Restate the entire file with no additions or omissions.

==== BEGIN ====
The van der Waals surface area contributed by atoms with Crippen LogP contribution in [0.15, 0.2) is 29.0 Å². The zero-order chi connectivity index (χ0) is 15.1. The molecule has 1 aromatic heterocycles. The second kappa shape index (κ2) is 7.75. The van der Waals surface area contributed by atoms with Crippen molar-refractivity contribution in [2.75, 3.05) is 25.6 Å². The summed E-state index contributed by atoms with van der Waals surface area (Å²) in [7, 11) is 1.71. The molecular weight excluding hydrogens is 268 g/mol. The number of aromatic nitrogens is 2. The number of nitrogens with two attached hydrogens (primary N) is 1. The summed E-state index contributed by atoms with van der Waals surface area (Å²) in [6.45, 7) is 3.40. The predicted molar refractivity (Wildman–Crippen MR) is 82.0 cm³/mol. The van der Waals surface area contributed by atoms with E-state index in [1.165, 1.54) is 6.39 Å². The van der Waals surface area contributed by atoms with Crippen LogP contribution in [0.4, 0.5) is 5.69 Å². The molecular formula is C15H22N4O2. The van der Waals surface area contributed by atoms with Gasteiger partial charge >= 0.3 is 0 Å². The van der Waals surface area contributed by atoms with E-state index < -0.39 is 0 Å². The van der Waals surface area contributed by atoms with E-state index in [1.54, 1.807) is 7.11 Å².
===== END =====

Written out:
The van der Waals surface area contributed by atoms with Crippen LogP contribution in [0.15, 0.2) is 29.0 Å². The zero-order chi connectivity index (χ0) is 15.1. The molecule has 1 aromatic heterocycles. The second kappa shape index (κ2) is 7.75. The van der Waals surface area contributed by atoms with Crippen molar-refractivity contribution in [2.75, 3.05) is 25.6 Å². The summed E-state index contributed by atoms with van der Waals surface area (Å²) in [7, 11) is 1.71. The molecular weight excluding hydrogens is 268 g/mol. The number of aromatic nitrogens is 2. The number of nitrogens with two attached hydrogens (primary N) is 1. The summed E-state index contributed by atoms with van der Waals surface area (Å²) in [6.45, 7) is 3.40. The predicted molar refractivity (Wildman–Crippen MR) is 82.0 cm³/mol. The van der Waals surface area contributed by atoms with E-state index in [1.165, 1.54) is 6.39 Å². The van der Waals surface area contributed by atoms with Crippen LogP contribution in [0.4, 0.5) is 5.69 Å². The molecular formula is C15H22N4O2. The van der Waals surface area contributed by atoms with Gasteiger partial charge >= 0.3 is 0 Å². The van der Waals surface area contributed by atoms with E-state index < -0.39 is 0 Å². The van der Waals surface area contributed by atoms with E-state index in [1.54, 1.807) is 7.11 Å².